In the last section, I then turn to a specific case of deportation of Roma in Sweden to highlight what is at stake when democracies rely on coercive forms of power to restrict mobility. As a relatively egalitarian welfare state with a tradition of a human rights approach to mobility, Sweden, with its inclusionary mechanisms firmly in place, is an unlikely place to see such regressive approaches to mobility and, as such, it represents a critical case to understand the scale and depth of the phenomenon; it allows for strategic and analytical leverage into the problem (see Flyvjerg 2011: 307). The case highlights some of the neo-nationalistic pressures rather than neo-liberalism or distant global forces that have resulted in the forced deprivation and eventual removal of those who are perceived not to belong or who are deemed unworthy (Khosravi 2009; Johansen, Chapter 14 in this volume; Ugelvik, Chapter 10 in this volume).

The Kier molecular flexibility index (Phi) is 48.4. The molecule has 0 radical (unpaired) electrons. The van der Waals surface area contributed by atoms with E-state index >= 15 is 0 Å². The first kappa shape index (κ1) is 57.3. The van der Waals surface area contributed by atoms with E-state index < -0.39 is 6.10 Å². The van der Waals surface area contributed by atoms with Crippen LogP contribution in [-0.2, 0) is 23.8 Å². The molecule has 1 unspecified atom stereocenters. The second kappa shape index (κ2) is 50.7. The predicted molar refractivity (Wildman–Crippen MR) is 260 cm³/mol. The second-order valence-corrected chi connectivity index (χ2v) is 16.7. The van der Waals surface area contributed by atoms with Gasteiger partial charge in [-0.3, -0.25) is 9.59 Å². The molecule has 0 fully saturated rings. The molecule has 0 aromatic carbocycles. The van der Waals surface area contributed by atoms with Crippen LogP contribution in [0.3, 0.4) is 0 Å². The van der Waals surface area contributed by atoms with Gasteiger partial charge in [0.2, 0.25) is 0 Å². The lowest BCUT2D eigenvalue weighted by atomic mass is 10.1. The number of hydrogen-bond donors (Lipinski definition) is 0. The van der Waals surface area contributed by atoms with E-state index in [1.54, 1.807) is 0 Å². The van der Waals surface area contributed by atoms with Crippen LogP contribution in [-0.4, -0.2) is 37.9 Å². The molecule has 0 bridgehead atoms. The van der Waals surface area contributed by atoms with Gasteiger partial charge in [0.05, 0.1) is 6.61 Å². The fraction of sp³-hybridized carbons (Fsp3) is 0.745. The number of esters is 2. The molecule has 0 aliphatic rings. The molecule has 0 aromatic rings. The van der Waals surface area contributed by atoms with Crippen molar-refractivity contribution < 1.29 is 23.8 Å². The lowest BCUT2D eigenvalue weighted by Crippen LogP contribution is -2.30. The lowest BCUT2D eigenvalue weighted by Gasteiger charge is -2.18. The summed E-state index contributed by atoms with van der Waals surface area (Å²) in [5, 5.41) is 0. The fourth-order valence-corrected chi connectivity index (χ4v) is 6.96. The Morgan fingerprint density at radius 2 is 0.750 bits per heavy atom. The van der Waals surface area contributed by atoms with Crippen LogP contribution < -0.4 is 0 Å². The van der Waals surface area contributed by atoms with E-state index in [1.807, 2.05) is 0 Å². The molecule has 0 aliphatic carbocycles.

One case may seem innocuous or anomalous, but when we consider the sheer weight of examples presented in this book and their collective impact, we can see how mobility control is burning a hole in our societies, weakening democratic values, violating human rights, and undermining international law. In its most extreme outcome, this pattern of regressive mobility control, particularly in the forms of camps, detention centres, extra-territorial border control, refusal of entry in international waters, and deportation, creates a legal limbo, or no-man’s-land. This state ofbeing is beyond the law’s protection but subject to its repressive force, what Leanne Weber and Sharon Pickering (2011) have identified as a frontier zone, a wilful gap between national sovereignty and international law, and what Giorgio Agamben (1998) has named bare life, when human beings are banned from human society and all that remains is their total subjection to sovereign power. This is a clear and present danger to our societies.

  • [1] I am indebted to Katja Aas and Mary Bosworth for their editorial might and critical interventions.Special thanks to David Nelken and the participants at the Borders of Punishment Workshop forhelpful feedback. Research for this project was partially funded by the National Science FoundationLaw and Social Science Program, US and Stockholm University Linneas Center for Integration Studies (SULCIS).